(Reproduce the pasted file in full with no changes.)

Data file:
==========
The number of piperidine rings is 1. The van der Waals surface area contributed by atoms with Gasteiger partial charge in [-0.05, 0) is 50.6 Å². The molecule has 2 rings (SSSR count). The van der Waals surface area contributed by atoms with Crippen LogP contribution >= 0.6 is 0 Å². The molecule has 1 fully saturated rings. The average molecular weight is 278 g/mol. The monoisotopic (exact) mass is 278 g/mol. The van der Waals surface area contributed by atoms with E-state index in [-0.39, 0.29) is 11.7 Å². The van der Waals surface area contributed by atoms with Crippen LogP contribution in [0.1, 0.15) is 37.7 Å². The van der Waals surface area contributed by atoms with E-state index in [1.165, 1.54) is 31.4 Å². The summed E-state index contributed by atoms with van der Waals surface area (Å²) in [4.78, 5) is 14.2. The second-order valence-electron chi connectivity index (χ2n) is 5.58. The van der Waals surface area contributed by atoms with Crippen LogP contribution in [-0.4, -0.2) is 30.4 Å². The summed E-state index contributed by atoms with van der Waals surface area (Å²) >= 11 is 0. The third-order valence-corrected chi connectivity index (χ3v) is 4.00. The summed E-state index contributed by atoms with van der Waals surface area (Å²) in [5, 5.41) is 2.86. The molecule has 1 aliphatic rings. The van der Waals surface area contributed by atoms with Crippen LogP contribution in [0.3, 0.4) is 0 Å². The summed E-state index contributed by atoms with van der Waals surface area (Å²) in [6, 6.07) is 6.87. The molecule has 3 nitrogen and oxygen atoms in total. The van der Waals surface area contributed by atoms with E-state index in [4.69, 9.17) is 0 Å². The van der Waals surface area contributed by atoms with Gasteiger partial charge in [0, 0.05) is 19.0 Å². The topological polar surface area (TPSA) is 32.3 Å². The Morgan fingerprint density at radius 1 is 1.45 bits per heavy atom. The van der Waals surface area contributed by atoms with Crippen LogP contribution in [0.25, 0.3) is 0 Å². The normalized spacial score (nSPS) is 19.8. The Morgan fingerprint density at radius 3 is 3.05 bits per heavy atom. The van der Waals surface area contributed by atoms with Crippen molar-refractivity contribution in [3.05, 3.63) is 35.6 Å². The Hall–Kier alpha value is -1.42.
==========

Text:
The number of piperidine rings is 1. The van der Waals surface area contributed by atoms with Gasteiger partial charge in [-0.05, 0) is 50.6 Å². The molecule has 2 rings (SSSR count). The van der Waals surface area contributed by atoms with Crippen LogP contribution >= 0.6 is 0 Å². The molecule has 1 fully saturated rings. The average molecular weight is 278 g/mol. The monoisotopic (exact) mass is 278 g/mol. The van der Waals surface area contributed by atoms with E-state index in [-0.39, 0.29) is 11.7 Å². The van der Waals surface area contributed by atoms with Crippen LogP contribution in [0.1, 0.15) is 37.7 Å². The van der Waals surface area contributed by atoms with E-state index in [1.165, 1.54) is 31.4 Å². The summed E-state index contributed by atoms with van der Waals surface area (Å²) in [4.78, 5) is 14.2. The second-order valence-electron chi connectivity index (χ2n) is 5.58. The van der Waals surface area contributed by atoms with Crippen LogP contribution in [-0.4, -0.2) is 30.4 Å². The summed E-state index contributed by atoms with van der Waals surface area (Å²) >= 11 is 0. The third-order valence-corrected chi connectivity index (χ3v) is 4.00. The summed E-state index contributed by atoms with van der Waals surface area (Å²) in [5, 5.41) is 2.86. The molecule has 1 aliphatic rings. The van der Waals surface area contributed by atoms with Crippen LogP contribution in [0.3, 0.4) is 0 Å². The summed E-state index contributed by atoms with van der Waals surface area (Å²) in [6, 6.07) is 6.87. The molecule has 3 nitrogen and oxygen atoms in total. The van der Waals surface area contributed by atoms with E-state index in [4.69, 9.17) is 0 Å². The van der Waals surface area contributed by atoms with Gasteiger partial charge in [0, 0.05) is 19.0 Å². The topological polar surface area (TPSA) is 32.3 Å². The Morgan fingerprint density at radius 1 is 1.45 bits per heavy atom. The van der Waals surface area contributed by atoms with Crippen LogP contribution in [0.25, 0.3) is 0 Å². The normalized spacial score (nSPS) is 19.8. The Morgan fingerprint density at radius 3 is 3.05 bits per heavy atom. The van der Waals surface area contributed by atoms with Crippen molar-refractivity contribution in [3.05, 3.63) is 35.6 Å². The Hall–Kier alpha value is -1.42.